Abortion bans have been temporarily blocked in Louisiana and Utah, while a federal court in South Carolina said a law sharply restricting the procedure would take effect there immediately as the battle over whether women may end pregnancies shifted from America’s highest court to courthouses countrywide.
The US Supreme Court’s decision last Friday to end constitutional protection for abortion opened the gates for a wave of litigation.
One side sought quickly to put statewide bans into effect, and the other tried to stop or at least delay such measures.
Much of the initial court activity focused on “trigger laws,” adopted in 13 states that were designed to take effect swiftly upon last week’s ruling.
Additional lawsuits could also target old anti-abortion laws that were left on the books in some states and went unenforced under Roe.
Newer abortion restrictions that were put on hold pending the Supreme Court ruling are also coming back into play.
“We’ll be back in court tomorrow and the next day and the next day,” Nancy Northup, president and CEO of the Centre for Reproductive Rights, which argued the case that resulted in the high court ruling, said.
Rulings to put trigger laws on hold came swiftly in Utah and Louisiana on Monday, and a hearing was scheduled for yesterday as Texas clinics seek assurances they can resume services for at least a few more weeks without risking prosecution.
A Utah judge has blocked that state’s near-total abortion ban from going into effect for 14 days, to allow time for the court to hear challenges to the state’s trigger law.
Planned Parenthood had challenged the law, which contains exceptions for rape, incest or the mother’s health, saying the law violates the protection and privacy provisions in the state constitution.
“I think the immediate effects that will occur outweigh any policy interest of the state in stopping abortions,” Utah Judge Andrew Stone said.
In Louisiana, a judge in New Orleans, a liberal city in a conservative state, temporarily blocked enforcement of that state’s trigger-law ban on abortion, after abortion rights activists argued that it is unclear. The ruling is in effect pending a July 8 hearing.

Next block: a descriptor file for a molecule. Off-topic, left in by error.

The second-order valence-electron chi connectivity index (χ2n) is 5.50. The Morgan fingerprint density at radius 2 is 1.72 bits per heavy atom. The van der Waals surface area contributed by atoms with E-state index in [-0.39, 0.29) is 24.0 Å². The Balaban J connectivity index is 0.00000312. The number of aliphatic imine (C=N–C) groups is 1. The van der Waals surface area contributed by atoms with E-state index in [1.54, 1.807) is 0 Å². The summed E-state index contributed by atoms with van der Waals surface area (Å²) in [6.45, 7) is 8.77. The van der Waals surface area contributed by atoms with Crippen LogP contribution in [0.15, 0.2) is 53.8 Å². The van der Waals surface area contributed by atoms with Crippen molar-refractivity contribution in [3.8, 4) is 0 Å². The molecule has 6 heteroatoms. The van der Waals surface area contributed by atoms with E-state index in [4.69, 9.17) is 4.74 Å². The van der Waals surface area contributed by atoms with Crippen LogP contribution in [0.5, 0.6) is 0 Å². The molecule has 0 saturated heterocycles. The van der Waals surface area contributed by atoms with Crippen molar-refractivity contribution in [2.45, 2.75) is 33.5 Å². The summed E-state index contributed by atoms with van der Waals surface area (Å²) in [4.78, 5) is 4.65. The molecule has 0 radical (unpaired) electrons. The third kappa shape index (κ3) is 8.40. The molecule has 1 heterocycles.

At least one of the state’s three abortion clinics said it would resume performing procedures on Tuesday.
“We’re going to do what we can,” said Kathaleen Pittman, administrator of Hope Medical Group for Women, in Shreveport. “It could all come to a screeching halt.”
Louisiana attorney general Jeff Landry, a Republican and staunch abortion opponent, vowed to fight the judge’s ruling and enforce the law.
“We would remind everyone that the laws that are now in place were enacted by the people through state constitutional amendments and the LA legislature,” Mr Landry tweeted.
In South Carolina, a federal court lifted its prior hold on an abortion restriction there, allowing the state to ban abortions after an ultrasound detects a heartbeat, usually around six weeks into a pregnancy, before many women know they are pregnant.
There are exceptions if the woman’s life is in danger, or if the pregnancy is the result of rape or incest. Planned Parenthood said after the ruling that it will continue to perform abortions at its South Carolina clinics within the parameters of the new law.
Also on Monday, abortion rights advocates asked a Florida judge to block a new law there that bans the procedure after 15 weeks with some exceptions to save a mother’s life or if the foetus has a fatal abnormality, but no exceptions for rape, incest or trafficking.
The American Civil Liberties Union (ACLU) of Florida argued that the law violates the Florida Constitution and a ruling on that is expected tomorrow – a day before the law is scheduled to take effect.
Abortion rights activists also went to court on Monday to try to fend off restrictions in Texas, Idaho, Kentucky and Mississippi, the state at the centre of the Supreme Court ruling, while the ACLU of Arizona filed an emergency motion there seeking to block a 2021 law they worry could be used to halt all abortions.
In Friday’s ruling, the Supreme Court left it to the states to decide whether to allow abortion.